The bigs need to work on establishing position deep in the post. When I see them set up, it always appears that they are much too far away from the basket to set up for an effective shot. Muscle your man inside, seal him, and then retrieve the pass. That has to be our first step. If we have a serious offensive threat in the post that would make life much easier for our guards.

doctorhook
01-31-2010, 07:01 AM
"Duke defense" is predicated on three basic things:

1) Ball pressure, particularly the point. Jon is a good player and nice defender, but he can not do this against most top ten/twenty teams point guards.

2) Overplaying the wings. This requires long, athletic guys. Kyle does not foot the bill, Nolan is somewhat effective.

3) Interior stopper when 1/2 break down. Miles has some ability to do this, but his inexperience and poor footwork/positioning are just not there at this time.

We are trying to play a defense with personel that have a difficult time executing that defense because they are not able to do it against the better teams. It works against less talented teams or teams that are big, but not quick and atlhletic.

The only way we can overcome these physical limitations is by playing at an incredible level of intensity and hustle. When this level drops some, NCSU/GT, we get thumped.

Our best options are to overplay less ( BC FSU ) or zone. And by the way, recruit more effectively

dukelifer
01-31-2010, 07:30 AM
"Duke defense" is predicated on three basic things:
And by the way, recruit more effectively

or not lose kids due to family issues. Elliot Williams was looking to be Duke's key stopper and that was lost at the beginning of the year.

doctorhook
01-31-2010, 07:55 AM
or not lose kids due to family issues. Elliot Williams was looking to be Duke's key stopper and that was lost at the beginning of the year.

I agree EW was a huge loss and just bad luck, but how about not having a point guard?

DukeVu
01-31-2010, 08:15 AM
I do not believe that Duke lost Williams JUST because of family problems. You believe what you will. Why else would he have considered Kentucky which is just as far away as Duke? His only realistic choice was Memphis.

camion
01-31-2010, 08:31 AM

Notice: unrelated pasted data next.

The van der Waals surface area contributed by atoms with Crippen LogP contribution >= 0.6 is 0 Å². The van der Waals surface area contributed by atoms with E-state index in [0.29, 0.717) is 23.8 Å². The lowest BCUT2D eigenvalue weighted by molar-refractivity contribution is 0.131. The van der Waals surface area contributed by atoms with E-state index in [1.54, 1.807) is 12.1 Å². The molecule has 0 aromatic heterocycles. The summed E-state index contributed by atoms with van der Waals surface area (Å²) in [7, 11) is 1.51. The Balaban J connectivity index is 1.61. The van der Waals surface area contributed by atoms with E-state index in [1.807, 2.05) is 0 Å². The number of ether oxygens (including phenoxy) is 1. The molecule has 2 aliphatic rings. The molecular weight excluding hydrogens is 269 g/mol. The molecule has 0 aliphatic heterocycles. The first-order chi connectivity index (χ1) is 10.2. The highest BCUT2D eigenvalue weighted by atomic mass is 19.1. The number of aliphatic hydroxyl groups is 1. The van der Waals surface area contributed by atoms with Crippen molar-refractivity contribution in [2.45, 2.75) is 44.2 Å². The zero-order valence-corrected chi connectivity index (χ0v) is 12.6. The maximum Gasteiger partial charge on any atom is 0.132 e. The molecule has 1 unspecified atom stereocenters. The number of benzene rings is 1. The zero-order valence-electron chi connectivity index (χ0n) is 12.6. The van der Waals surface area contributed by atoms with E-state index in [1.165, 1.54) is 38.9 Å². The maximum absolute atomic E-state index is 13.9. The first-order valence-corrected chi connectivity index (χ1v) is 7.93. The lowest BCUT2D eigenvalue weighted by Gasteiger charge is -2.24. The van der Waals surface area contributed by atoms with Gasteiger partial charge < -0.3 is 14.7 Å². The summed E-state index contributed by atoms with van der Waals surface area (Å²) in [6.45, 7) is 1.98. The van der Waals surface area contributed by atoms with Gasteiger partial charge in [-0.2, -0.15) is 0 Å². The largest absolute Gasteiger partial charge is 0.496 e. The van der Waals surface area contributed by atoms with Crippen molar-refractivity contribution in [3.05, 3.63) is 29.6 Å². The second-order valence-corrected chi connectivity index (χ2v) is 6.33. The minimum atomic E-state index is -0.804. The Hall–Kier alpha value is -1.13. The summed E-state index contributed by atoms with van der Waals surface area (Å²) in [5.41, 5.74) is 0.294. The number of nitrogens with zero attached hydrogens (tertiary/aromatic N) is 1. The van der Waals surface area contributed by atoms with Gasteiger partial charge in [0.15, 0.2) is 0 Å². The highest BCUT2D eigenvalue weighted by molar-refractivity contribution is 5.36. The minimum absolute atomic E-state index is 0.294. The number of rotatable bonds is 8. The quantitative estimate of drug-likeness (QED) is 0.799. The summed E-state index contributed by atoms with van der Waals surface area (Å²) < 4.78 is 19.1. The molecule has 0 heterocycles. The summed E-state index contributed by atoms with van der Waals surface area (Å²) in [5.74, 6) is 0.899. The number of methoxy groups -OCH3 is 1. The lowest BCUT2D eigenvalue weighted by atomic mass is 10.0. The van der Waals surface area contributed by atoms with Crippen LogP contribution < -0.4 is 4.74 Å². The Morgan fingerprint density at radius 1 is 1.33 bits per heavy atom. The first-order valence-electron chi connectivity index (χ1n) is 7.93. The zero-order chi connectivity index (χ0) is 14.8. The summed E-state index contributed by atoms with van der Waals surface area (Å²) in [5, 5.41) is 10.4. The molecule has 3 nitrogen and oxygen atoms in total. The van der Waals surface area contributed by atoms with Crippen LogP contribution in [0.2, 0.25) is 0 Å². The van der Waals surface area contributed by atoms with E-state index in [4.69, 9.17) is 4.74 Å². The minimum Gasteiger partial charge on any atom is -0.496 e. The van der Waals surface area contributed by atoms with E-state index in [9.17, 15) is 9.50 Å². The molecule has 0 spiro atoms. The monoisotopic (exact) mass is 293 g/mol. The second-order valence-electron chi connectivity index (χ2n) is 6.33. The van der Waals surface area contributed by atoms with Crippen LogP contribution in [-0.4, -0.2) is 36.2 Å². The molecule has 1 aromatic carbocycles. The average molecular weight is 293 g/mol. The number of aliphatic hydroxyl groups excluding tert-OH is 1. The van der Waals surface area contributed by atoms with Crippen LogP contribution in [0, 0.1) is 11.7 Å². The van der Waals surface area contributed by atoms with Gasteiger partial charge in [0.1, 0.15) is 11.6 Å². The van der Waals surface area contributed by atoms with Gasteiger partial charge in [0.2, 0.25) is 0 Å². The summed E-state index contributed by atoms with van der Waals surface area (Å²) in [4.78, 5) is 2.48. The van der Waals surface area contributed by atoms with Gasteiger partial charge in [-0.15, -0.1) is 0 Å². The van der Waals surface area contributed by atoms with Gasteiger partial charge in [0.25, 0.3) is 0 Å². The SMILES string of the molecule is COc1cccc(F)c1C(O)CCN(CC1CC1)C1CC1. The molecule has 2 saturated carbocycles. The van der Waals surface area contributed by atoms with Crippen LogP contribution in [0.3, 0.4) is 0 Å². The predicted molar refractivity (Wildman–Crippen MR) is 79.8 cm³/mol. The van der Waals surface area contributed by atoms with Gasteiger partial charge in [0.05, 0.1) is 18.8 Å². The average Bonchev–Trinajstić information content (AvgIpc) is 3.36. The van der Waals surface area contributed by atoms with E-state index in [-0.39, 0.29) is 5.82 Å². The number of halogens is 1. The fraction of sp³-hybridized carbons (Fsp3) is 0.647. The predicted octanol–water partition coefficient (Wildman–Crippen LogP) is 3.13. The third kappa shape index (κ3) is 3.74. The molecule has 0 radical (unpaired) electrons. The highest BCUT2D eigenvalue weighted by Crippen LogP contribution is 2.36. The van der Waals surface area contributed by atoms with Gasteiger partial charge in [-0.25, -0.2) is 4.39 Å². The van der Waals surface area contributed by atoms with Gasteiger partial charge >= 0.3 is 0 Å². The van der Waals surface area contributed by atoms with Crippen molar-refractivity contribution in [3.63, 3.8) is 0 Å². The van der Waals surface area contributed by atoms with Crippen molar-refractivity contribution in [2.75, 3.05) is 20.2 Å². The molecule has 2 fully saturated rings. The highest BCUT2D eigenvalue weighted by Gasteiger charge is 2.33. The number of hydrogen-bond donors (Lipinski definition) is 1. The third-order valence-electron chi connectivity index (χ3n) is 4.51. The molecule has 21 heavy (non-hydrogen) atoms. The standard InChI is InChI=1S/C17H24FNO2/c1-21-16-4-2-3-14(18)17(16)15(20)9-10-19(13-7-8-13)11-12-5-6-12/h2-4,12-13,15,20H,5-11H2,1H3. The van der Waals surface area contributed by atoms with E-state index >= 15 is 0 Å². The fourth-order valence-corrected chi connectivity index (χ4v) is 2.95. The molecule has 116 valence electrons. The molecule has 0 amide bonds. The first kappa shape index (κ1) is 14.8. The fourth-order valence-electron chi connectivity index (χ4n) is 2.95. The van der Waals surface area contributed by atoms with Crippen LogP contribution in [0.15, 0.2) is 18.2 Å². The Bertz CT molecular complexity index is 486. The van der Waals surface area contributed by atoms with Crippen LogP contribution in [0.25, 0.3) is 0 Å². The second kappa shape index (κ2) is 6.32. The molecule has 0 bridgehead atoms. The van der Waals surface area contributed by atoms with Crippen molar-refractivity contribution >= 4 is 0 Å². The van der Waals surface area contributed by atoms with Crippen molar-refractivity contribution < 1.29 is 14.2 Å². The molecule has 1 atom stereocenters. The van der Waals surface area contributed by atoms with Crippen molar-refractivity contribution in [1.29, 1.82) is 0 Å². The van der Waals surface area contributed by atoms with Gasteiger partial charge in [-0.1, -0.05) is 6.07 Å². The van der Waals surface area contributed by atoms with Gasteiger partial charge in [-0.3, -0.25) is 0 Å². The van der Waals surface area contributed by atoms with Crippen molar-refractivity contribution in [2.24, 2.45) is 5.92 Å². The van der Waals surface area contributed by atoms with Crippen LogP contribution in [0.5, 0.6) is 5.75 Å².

I do not believe that Duke lost Williams JUST because of family problems. You believe what you will. Why else would he have considered Kentucky which is just as far away as Duke? His only realistic choice was Memphis.

I believe that, if not for family problems, Elliot would have been at Duke this year. You can believe what you will; that is your right.

oldnavy
01-31-2010, 08:47 AM
I believe that, if not for family problems, Elliot would have been at Duke this year. You can believe what you will; that is your right.

Unless you have some inside information that has not been made public, you have to believe that he left for family reasons.

I believe that, and he has said that, so in order to believe that there were other reasons, you must conclude that EW is a liar, and that the NCAA was an accomplice since they granted him a waiver. Sometimes, things ARE as simple as they appear.

roywhite
01-31-2010, 09:12 AM
What a range of shooting and offensive performances we've seen this year:

Charlotte 38% FG
UConn 37%
St. Johns 51%
Gonzaga 28%
Clemson 33% and 37%
NCState 58%
G-town 72%

Is our defense good, or is it bad?
Is the defense inconsistent, or have a few teams just shot lights out?

dukelifer
01-31-2010, 09:28 AM
I agree EW was a huge loss and just bad luck, but how about not having a point guard?
You mean an NBA caliber point guard- yes that would be nice-but Duke doesn't have that. But Williams is sort of playing the point at Memphis and doing pretty well and Scheyer is solid as a rock. I think this Duke team is lacking a defensive stopper it has had in the past that can cover wings and guards. That really helps Duke's O to get more easy baskets.

doctorhook
01-31-2010, 09:30 AM
What a range of shooting and offensive performances we've seen this year:

Charlotte 38% FG
UConn 37%
St. Johns 51%
Gonzaga 28%
Clemson 33% and 37%
NCState 58%
G-town 72%

Is our defense good, or is it bad?
Is the defense inconsistent, or have a few teams just shot lights out?

roywhite,

Do you have a shot chart from the Gtown game? In the second half, I can not remember a Hoya three. I don't remember any shots that were not dunks, layups or five footers. 72% is not that heard from that distance.

Kedsy
01-31-2010, 09:33 AM
What a range of shooting and offensive performances we've seen this year:

Charlotte 38% FG
UConn 37%
St. Johns 51%
Gonzaga 28%
Clemson 33% and 37%